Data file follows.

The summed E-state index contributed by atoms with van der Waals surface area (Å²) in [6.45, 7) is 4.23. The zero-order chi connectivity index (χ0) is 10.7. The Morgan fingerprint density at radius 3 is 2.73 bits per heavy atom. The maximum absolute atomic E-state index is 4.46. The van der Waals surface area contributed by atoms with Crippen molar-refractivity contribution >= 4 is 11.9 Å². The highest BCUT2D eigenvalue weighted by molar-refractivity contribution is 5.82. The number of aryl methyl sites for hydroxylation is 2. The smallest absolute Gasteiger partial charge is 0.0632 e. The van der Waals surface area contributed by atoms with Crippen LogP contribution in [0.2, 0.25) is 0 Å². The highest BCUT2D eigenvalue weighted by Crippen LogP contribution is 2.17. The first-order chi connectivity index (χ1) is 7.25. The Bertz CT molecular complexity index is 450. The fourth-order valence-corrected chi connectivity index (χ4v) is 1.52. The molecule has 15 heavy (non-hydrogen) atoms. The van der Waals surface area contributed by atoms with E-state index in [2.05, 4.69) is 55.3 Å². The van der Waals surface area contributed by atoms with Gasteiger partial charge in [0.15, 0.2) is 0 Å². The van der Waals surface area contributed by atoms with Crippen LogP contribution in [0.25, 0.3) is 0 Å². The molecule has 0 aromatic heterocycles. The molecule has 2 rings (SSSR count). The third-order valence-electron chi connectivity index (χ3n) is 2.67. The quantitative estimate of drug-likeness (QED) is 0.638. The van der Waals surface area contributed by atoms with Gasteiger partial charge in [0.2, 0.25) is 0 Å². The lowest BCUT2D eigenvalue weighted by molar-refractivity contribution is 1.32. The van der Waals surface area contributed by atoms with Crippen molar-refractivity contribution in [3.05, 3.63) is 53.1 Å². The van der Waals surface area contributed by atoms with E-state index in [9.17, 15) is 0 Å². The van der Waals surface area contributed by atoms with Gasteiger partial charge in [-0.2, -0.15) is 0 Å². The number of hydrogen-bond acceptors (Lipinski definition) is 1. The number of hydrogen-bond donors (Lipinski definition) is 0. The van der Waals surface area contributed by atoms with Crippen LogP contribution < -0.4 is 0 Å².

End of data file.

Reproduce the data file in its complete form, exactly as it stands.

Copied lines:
The summed E-state index contributed by atoms with van der Waals surface area (Å²) in [6.45, 7) is 4.23. The zero-order chi connectivity index (χ0) is 10.7. The Morgan fingerprint density at radius 3 is 2.73 bits per heavy atom. The maximum absolute atomic E-state index is 4.46. The van der Waals surface area contributed by atoms with Crippen molar-refractivity contribution >= 4 is 11.9 Å². The highest BCUT2D eigenvalue weighted by molar-refractivity contribution is 5.82. The number of aryl methyl sites for hydroxylation is 2. The smallest absolute Gasteiger partial charge is 0.0632 e. The van der Waals surface area contributed by atoms with Crippen LogP contribution in [0.2, 0.25) is 0 Å². The highest BCUT2D eigenvalue weighted by Crippen LogP contribution is 2.17. The first-order chi connectivity index (χ1) is 7.25. The Bertz CT molecular complexity index is 450. The fourth-order valence-corrected chi connectivity index (χ4v) is 1.52. The molecule has 15 heavy (non-hydrogen) atoms. The van der Waals surface area contributed by atoms with E-state index in [2.05, 4.69) is 55.3 Å². The van der Waals surface area contributed by atoms with Gasteiger partial charge in [0.15, 0.2) is 0 Å². The van der Waals surface area contributed by atoms with Crippen LogP contribution in [0.25, 0.3) is 0 Å². The molecule has 0 aromatic heterocycles. The molecule has 2 rings (SSSR count). The third-order valence-electron chi connectivity index (χ3n) is 2.67. The quantitative estimate of drug-likeness (QED) is 0.638. The van der Waals surface area contributed by atoms with Gasteiger partial charge in [0.2, 0.25) is 0 Å². The lowest BCUT2D eigenvalue weighted by molar-refractivity contribution is 1.32. The van der Waals surface area contributed by atoms with Crippen molar-refractivity contribution in [3.05, 3.63) is 53.1 Å². The van der Waals surface area contributed by atoms with E-state index in [9.17, 15) is 0 Å². The van der Waals surface area contributed by atoms with Gasteiger partial charge in [-0.2, -0.15) is 0 Å². The number of hydrogen-bond acceptors (Lipinski definition) is 1. The number of hydrogen-bond donors (Lipinski definition) is 0. The van der Waals surface area contributed by atoms with Crippen LogP contribution < -0.4 is 0 Å².